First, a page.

We are deeply concerned about the arrests on Wednesday of 53 political activists, academics, former legislators, current district councillors, and lawyers in the Hong Kong Special Administrative Region, and we call for their immediate release. These latest arrests indicate that – as had been feared – the offence of subversion under the National Security Law is indeed being used to detain individuals for exercising legitimate rights to participate in political and public life.
The UN Human Rights Office and independent UN human rights experts have repeatedly warned that offences such as subversion under the National Security Law, passed in June 2020, are vague and overly broad, facilitating abusive or arbitrary implementation.
Yesterday’s arrests were the latest in a series of detentions related to the exercise of fundamental freedoms, including the right to peaceful assembly, in Hong Kong.
We stress that exercise of the right to take part in the conduct of public affairs, directly and through freely chosen representatives, is a fundamental right protected by the International Covenant on Civil and Political Rights (ICCPR), which is incorporated into Hong Kong’s Basic Law. We call on the authorities to uphold their obligations under the ICCPR, and to refrain from using the National Security Law to suppress the rights to freedom of expression, peaceful assembly and association.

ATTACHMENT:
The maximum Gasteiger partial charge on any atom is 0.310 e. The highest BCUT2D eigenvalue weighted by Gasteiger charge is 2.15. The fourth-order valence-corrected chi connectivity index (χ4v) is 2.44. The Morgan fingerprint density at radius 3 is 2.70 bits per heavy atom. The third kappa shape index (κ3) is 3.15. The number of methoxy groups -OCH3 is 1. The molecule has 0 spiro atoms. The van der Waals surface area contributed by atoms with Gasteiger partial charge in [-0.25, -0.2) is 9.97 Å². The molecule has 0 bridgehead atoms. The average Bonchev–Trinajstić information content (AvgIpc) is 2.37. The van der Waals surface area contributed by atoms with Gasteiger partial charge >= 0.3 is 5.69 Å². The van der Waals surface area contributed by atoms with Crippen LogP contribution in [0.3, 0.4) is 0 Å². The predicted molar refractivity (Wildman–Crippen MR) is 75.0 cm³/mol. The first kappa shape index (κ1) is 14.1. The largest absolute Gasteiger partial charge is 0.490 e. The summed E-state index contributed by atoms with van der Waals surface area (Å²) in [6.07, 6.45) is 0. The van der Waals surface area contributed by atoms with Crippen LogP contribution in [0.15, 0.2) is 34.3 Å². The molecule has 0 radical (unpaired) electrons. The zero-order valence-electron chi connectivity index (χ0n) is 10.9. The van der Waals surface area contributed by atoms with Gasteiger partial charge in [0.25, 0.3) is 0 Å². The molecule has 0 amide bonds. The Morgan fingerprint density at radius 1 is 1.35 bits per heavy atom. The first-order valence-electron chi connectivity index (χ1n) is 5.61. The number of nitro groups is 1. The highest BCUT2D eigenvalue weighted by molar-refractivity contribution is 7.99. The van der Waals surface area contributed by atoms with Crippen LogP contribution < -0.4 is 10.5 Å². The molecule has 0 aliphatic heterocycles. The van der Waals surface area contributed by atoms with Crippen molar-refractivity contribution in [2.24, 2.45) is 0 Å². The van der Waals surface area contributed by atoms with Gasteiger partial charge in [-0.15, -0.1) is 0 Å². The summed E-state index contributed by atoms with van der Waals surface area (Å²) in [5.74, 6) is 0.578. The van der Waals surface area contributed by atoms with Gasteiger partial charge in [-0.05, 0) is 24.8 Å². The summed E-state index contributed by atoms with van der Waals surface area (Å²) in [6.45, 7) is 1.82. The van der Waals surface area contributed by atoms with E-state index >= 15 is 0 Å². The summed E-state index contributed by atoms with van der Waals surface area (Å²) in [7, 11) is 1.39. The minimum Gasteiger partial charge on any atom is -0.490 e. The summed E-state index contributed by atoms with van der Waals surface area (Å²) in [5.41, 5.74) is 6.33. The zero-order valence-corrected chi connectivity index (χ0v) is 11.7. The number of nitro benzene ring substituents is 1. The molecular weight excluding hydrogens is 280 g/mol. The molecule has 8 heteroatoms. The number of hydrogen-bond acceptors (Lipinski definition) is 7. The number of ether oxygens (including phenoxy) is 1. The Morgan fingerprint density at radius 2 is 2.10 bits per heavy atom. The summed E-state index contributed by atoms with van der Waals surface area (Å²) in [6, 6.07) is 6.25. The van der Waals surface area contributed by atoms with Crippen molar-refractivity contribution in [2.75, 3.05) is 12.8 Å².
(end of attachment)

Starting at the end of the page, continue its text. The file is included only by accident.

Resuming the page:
We also urge the authorities to guarantee the right to freedom of expression in the context of ongoing investigations, including by allowing journalists and news organisations to fully and freely exercise their legitimate functions.
Social media accounts: